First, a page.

Dictionary of National Biography, 1885-1900/Forman, Andrew

FORMAN, ANDREW (d. 1522), archbishop of St. Andrews, is said to have been one of the Formans of Hatton, near Berwick-on-Tweed (Scotichron. p. 242). The 'Lord Treasurer's Accounts' record a small payment to him on 22 Oct. 1489 (Accounts of Lord High Treasurer, 123; cf. p. 128). According to Mr. Dickson, he was protonotary by September 1491, and his name appears in that capacity several times in the treasury accounts. In May 1492 he distributed the royal alms in St. Giles's, and in April 1498 won money from James IV at cards (ib. pp. 187, 386; pp. 172, 187, &c.) When Perkin Warbeck landed in Scotland (November 1495) the protonotary appears to have been told off to attend him. He received 74l. 8s. in connection with this service (21 Sept. 1496) at the time of the futile expedition across the Tweed. He probably remained with Warbeck till the impostor sailed from Ayr for Ireland in July 1497 (ib. pp. 299, 344-5, Pref. pp. cxxvii-cliii). Next September 'Andrew Forman, protonotary apostolic and prior of May,' was despatched with the Bishop of Aberdeen and Sir Patrick Hume to make terms with Henry VII. A truce was signed for seven years at Aytoun in Berwickshire (30 Sept. 1497). He was employed in other embassies in 1499 and 1501, and on 8 Oct. 1501 was empowered to treat for the marriage of James IV to Henry VII's daughter Margaret (Rymer, pp. 673, 721, 772, 778-780; Paul, No. 2602).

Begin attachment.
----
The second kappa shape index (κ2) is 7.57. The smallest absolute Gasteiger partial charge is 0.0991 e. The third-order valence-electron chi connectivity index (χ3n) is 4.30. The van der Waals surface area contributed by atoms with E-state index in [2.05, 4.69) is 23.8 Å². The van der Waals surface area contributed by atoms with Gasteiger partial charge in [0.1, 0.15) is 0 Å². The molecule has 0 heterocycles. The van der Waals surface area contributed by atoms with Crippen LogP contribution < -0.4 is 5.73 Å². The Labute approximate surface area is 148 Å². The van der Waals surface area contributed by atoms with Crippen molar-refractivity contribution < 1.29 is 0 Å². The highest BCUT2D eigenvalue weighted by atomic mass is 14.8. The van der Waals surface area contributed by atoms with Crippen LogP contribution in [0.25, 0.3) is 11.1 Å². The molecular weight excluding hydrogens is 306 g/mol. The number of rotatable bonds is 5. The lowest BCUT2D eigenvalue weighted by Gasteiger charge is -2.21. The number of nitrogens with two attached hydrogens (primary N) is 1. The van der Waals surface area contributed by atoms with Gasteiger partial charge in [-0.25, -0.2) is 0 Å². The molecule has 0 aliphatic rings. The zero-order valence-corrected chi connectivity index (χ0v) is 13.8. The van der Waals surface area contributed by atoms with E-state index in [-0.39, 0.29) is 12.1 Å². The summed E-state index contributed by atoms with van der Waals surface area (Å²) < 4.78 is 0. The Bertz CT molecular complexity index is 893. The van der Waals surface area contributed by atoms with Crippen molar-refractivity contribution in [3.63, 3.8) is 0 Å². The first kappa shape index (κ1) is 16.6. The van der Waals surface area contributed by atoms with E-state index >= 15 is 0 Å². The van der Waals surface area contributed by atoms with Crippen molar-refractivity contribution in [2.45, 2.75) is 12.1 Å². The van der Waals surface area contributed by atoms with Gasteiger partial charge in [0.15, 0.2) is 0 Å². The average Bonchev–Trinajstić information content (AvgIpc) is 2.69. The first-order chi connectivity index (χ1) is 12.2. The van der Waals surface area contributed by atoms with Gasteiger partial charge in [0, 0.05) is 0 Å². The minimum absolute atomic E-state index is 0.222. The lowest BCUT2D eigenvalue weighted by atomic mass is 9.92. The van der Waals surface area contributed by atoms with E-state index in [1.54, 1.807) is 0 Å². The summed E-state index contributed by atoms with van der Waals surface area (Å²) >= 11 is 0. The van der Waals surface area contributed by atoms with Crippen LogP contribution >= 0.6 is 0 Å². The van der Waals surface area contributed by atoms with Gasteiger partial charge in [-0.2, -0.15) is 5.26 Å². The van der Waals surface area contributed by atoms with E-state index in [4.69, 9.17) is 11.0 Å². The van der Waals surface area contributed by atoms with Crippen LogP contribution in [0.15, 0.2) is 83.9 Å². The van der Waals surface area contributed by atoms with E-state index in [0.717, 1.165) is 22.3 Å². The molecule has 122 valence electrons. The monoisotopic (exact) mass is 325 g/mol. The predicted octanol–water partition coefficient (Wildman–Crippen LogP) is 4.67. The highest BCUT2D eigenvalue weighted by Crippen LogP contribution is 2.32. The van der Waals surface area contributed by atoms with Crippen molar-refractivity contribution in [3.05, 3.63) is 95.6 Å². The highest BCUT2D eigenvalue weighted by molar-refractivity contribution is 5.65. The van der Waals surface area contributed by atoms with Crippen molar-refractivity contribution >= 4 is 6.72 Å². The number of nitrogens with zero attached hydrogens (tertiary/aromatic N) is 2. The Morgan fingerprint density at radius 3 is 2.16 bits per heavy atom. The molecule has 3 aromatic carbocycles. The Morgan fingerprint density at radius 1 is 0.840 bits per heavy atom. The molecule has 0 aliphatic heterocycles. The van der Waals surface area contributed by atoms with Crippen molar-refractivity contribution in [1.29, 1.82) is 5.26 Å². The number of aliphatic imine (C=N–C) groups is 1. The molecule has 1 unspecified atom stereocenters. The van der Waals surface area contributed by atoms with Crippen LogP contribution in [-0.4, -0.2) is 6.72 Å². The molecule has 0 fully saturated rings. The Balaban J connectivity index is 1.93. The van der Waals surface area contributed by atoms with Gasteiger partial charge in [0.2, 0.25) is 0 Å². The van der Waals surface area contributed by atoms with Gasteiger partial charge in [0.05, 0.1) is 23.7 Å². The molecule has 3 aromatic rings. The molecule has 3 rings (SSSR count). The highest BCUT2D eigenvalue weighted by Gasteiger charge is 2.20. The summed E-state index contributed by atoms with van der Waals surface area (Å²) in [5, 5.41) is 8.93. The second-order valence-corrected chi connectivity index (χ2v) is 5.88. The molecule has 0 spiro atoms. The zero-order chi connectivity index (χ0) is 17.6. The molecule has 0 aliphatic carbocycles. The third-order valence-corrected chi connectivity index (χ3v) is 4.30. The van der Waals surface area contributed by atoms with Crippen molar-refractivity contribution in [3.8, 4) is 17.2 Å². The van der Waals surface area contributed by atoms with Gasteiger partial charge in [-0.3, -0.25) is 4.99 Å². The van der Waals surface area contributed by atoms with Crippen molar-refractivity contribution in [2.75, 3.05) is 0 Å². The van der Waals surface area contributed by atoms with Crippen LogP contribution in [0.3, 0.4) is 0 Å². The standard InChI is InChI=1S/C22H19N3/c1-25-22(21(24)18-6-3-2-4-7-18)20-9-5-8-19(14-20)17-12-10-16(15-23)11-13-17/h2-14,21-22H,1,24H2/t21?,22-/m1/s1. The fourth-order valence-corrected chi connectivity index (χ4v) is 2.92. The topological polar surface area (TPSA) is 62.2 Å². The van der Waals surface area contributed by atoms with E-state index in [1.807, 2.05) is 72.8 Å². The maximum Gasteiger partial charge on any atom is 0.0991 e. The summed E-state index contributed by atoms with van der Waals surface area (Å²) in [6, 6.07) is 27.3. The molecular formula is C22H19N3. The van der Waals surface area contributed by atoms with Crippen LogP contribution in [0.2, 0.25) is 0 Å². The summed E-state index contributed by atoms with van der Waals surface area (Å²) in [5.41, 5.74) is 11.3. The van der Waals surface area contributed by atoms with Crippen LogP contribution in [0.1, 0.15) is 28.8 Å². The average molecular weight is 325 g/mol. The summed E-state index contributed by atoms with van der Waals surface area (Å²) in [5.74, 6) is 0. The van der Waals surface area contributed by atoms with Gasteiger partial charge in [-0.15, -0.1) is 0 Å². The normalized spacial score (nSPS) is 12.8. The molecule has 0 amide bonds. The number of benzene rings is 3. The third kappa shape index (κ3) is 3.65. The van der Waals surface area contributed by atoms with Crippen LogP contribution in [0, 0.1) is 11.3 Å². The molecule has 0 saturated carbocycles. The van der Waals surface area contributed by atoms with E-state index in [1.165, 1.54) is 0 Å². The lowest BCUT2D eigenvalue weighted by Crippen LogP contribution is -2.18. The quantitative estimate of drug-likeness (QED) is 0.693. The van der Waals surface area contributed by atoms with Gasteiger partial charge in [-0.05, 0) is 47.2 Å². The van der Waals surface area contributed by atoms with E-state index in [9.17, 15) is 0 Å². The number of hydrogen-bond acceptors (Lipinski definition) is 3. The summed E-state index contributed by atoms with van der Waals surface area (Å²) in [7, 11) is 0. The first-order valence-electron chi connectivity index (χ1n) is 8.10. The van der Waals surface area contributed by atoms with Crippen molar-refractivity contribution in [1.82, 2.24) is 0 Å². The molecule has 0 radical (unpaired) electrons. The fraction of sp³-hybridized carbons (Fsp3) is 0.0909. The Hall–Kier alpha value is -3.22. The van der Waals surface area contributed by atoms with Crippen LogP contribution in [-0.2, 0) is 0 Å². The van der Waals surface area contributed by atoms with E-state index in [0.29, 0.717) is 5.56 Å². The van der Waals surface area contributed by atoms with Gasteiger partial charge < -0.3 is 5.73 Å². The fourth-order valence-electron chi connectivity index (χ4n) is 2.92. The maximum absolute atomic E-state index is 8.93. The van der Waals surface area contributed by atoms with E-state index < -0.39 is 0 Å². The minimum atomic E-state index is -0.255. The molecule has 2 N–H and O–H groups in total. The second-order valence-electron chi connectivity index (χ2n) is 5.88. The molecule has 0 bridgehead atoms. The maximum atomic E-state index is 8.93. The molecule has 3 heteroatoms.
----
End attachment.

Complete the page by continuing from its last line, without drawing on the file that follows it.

Forman was rewarded by permission to hold benefice in England (24 May 1498), and with a pension of a thousand merks 'till he "be promovit to a bishoprik or abbasy' (13 Oct.) (Dickson, Pref. p. clviii); and by the grant of the wardship of the Rutherford heiress (12 Nov. 1502), who ultimately married his brother, Sir John Forman (Reg. of Great Seal, Nos. 2677, 3612). By 8 Oct. 1501 he was postulate of Moray, and by 12 Nov. 1502 full bishop of this see (ib. No. 2677; Rymer, p. 778). In 1502 he was also commendator of Pittenweem in Fife and of Cottinghame in England (Reg. of Great Seal, No. 2677). On 30 July 1509 Forman was appointed ambassador to Henry VIII. Early in 1511 (January?) James IV commissioned him to bring about a general peace among Christian princes with a view to a great crusade. For the next few years he was occupied in this work. The pope, Julius II, determined to make him a cardinal (Brewer, i. 1459, 1461, 1643, &c.) Forman succeeded in making a truce between Julius and Louis XII (id. ii. 776), but not in securing universal peace. James IV made an alliance with Louis for an attack on England, and Louis made the ambassador archbishop of Bourges, for which see, after a contested election, he did homage on 12 Sept. 1513 (Michel, i. 318-21; Gallia Christiana, ii. 93-4). Henry, suspecting the king of France's intentions, refused the bishop a safe-conduct through his country (12 Nov. 1512); but Forman was abroad by April 1513, and sent news of Julius II's death to Scotland. In these days he was reckoned omnipotent with James (Brewer, No. 3651). Leo X, who succeeded Julius II in the papacy, had promoted the Bishop of Moray to St. Andrews (by 27 Jan. 1514), then vacant by the death of Alexander Stewart, James IV's son, who was slain at Flodden (No. 4682, Leslie, p. 95). His election to this see was contested by Gavin Douglas [q. v.] and John Hepburn. It was generally believed that Forman was supported by the new regent, the Duke of Albany, whom, however, the bishop did not accompany to Scotland. In March 1515 the bishop was at Lyons, and about 3 June he left Bruges for Scotland. Leo had already appointed the new archbishop his legate in Scotland, but promised to revoke the commission on hearing of Henry VIII's disapproval (2 March 1515) (Brewer, ii. Nos. 210, 291, 365, 576, 593).